After e-vehicle initiative, Ola goes for an internal reshuffle for Drive

Topics Ola cab | Ola

After electric vehicle (e-vehicle) initiative, cab aggregator Ola is planning to divert a bunch of its ride-sharing resources within the company to Ola Drive, its new vertical for shared car. 

Ola Drive, launched last week, has been rolled out for users in Bengaluru and would be soon spread to Hyderabad, Mumbai, and New Delhi.  

The company claims it would build and scale up the service across several cities in the country and plans to host a fleet of 20,000 cars by 2020. According to sources within the company, it has been internally transferring a bunch of its executives from the main ride-sharing business into the new vertical over the past several weeks. It also intends to hire more people on-ground to track and manage the fleet of new cars that would be added to Ola Drive.

 “There has been a major reshuffle that has taken place over the past few weeks. The new division requires a different way of functioning and that is the reason a lot of internal transfers have happened. New people would be hired as well going forward,” says a senior executive who is part of the new team.

The company will also launch a subscription service, which would include a long-term ownership plan of its vehicles for consumers, but sources say those plans are still on the drawing board. The series of investments into Ola by original equipment manufacturers (OEMs), including Hyundai-Kia, might include providing fleet that would help it in adding cars to its self-driving fleet, the sources say. 

 “They plan to bring out the service in major metropolitans over the next few months. After the first wave of initial response, it might go ahead with plans for long-term car lease and other services. But that happens much later,” said a source close to the company.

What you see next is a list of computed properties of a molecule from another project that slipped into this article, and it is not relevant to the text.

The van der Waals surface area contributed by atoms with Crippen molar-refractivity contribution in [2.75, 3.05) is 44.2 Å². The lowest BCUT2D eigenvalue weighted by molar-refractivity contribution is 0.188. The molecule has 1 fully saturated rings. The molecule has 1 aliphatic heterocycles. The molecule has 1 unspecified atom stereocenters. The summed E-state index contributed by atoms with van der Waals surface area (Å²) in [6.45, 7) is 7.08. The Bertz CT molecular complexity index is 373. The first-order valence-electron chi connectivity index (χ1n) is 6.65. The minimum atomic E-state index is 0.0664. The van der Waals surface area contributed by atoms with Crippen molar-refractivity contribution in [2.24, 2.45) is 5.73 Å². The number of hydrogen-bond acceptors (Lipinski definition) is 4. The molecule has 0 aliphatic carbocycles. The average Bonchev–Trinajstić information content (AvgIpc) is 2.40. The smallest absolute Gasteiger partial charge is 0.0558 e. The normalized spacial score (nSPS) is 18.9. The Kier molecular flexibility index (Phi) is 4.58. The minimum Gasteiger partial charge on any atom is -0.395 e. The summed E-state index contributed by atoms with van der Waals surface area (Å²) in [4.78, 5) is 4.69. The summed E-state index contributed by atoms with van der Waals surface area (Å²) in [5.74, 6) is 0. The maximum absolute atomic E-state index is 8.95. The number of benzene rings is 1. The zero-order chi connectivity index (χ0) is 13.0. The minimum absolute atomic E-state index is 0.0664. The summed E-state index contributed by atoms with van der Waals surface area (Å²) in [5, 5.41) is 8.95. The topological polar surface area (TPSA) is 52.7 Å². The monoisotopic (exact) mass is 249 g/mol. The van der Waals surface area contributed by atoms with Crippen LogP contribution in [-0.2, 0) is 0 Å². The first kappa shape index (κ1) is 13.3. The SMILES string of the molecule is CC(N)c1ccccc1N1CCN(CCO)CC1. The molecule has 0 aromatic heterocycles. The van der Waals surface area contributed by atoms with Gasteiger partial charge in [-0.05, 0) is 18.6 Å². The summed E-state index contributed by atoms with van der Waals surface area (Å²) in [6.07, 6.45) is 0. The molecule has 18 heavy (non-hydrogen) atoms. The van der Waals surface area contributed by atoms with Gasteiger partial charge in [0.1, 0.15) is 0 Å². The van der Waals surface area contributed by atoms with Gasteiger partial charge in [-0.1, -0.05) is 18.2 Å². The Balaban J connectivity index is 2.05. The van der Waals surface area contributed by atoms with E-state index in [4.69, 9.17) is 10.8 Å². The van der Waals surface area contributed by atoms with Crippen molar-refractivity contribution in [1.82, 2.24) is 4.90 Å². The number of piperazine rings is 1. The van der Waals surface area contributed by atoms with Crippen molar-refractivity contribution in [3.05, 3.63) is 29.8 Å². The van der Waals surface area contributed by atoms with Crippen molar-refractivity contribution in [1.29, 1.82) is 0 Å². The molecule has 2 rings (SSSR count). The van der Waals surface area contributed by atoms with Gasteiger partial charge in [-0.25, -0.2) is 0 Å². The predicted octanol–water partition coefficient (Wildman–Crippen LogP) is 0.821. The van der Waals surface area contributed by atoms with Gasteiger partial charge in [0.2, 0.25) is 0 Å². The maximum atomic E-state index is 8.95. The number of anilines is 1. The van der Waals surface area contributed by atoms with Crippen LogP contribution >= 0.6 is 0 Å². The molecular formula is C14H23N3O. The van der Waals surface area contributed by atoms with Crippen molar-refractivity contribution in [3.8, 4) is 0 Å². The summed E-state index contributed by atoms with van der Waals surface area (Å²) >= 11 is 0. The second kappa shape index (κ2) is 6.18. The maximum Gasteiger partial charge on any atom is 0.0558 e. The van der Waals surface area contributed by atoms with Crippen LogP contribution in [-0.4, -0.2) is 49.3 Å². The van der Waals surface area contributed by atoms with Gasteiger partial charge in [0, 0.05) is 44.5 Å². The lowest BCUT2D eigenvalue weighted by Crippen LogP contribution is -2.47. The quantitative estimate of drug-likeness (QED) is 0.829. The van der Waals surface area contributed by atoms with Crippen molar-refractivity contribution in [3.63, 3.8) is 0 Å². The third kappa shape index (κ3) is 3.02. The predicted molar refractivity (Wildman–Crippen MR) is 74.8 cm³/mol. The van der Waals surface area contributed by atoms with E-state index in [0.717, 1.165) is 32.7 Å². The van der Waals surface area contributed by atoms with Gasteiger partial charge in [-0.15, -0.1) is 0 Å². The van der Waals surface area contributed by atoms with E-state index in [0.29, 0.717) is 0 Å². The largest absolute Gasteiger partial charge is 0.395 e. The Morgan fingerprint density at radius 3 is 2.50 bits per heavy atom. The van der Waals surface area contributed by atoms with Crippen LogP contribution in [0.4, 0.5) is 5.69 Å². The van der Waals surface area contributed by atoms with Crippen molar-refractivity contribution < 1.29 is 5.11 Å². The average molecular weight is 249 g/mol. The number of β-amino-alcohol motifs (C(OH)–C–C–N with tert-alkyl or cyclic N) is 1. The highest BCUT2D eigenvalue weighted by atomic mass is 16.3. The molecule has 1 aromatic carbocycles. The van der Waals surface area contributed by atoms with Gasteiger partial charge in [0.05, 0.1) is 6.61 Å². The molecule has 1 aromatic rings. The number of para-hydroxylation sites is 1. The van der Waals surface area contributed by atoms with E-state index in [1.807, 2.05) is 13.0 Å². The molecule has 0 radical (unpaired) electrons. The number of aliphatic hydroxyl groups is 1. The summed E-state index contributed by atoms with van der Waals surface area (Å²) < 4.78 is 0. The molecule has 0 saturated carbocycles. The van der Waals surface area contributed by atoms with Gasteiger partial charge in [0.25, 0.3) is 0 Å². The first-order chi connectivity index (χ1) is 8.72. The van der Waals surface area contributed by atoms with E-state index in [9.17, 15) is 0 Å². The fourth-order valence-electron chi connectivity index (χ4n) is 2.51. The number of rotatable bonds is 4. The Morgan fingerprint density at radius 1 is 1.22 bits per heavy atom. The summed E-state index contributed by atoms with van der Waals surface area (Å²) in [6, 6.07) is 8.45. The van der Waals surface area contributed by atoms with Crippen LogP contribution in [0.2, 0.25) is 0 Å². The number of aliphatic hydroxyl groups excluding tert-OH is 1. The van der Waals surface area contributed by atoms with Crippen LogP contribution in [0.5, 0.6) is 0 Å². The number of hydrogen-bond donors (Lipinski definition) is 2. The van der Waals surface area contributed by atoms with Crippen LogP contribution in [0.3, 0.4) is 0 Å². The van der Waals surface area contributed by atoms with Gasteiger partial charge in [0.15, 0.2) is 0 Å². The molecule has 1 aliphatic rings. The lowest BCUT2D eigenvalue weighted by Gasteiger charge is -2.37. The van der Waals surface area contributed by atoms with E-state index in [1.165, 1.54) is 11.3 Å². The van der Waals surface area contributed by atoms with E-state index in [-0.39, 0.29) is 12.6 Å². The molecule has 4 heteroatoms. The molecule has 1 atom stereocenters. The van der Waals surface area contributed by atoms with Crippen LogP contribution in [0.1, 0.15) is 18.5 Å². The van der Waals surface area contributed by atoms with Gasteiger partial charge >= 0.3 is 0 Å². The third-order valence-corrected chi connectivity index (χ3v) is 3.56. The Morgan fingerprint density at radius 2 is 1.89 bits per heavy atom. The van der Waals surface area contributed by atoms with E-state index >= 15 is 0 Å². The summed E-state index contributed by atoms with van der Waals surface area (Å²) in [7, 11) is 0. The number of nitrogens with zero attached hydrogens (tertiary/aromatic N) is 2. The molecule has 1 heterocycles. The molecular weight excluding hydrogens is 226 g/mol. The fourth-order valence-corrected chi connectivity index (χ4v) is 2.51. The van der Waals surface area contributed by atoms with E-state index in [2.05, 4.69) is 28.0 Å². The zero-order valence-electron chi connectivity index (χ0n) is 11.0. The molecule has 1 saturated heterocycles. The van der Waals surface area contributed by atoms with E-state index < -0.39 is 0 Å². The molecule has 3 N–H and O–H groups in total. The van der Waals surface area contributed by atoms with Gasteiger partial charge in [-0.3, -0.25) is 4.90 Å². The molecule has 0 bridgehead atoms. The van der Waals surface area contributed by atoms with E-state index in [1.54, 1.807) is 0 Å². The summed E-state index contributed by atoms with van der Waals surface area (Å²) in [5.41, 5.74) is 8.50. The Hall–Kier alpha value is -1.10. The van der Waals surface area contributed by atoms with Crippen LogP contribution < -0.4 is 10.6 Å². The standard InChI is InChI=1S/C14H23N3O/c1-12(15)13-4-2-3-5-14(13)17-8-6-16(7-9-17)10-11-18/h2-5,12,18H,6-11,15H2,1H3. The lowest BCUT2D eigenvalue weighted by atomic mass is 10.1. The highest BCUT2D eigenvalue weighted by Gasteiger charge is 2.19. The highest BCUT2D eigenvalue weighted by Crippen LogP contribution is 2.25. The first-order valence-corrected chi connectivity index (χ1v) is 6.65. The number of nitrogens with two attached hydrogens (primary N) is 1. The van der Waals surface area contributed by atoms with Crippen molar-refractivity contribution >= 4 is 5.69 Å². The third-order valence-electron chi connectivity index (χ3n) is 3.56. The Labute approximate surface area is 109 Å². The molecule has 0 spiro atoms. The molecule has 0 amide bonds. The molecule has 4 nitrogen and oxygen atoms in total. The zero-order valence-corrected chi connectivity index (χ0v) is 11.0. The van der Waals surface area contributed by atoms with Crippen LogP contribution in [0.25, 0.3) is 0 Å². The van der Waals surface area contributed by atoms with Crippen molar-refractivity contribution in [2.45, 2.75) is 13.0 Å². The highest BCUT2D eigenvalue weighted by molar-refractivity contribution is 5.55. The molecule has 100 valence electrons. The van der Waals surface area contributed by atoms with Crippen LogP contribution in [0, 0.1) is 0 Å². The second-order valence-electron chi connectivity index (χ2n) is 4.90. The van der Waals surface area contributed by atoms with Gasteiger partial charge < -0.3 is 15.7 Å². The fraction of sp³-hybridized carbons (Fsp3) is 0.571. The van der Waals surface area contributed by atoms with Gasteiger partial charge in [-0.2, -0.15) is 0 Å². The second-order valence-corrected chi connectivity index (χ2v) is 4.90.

The tricky part, however, experts believe would be getting the tech right which is completely different from the one that powers a ride-sharing platform. According to experts, there are a lot many moving parts which need to be constantly monitored in car-sharing. 

“The car needs to be monitored for several things like daily upkeep, where all it is travelling, if it is being booked by any police or authorities, if it is involved in a mishap, among other things. It requires extensive human monitoring as well as solid backend tech,” says an industry expert who earlier headed a major transport firm. In ride sharing, the tech is different as it is more about connecting drivers to users and keeping an overall track of fleet on the platform. 

 According to Greg Moran, co-founder and chief executive officer of Zoomcar, for running a shared car business a company has to deal with a host of regulations and has to get a bunch of licenses to run a pan India business. This is very time consuming, he says.  

“There are actually quite a bit of regulations that one has to work through initially. Getting the licences is a time-consuming, challenging, and expensive process which can take several years. Technology behind self drive is very non-trivial. You need to have a significant investment in operations tech and IoT. 

There is quite a bit in technology that needs to be invested in it. The brand association in self drive is different from any other industry. There is a significant equity investment required, which is non-trivial. It is a dedicated invested focussed only on self drive,” he says.  

His company, which has been profitable for a better part of the year, is making money at transactional as well as car level. It has more than 75 per cent market share and is the dominant player in the business. 

“We expect to cross over a lakh vehicles in the next 18 months or so. We are very confident we will be able to build a market share of 85 percent,” the Zoomcar CEO says.

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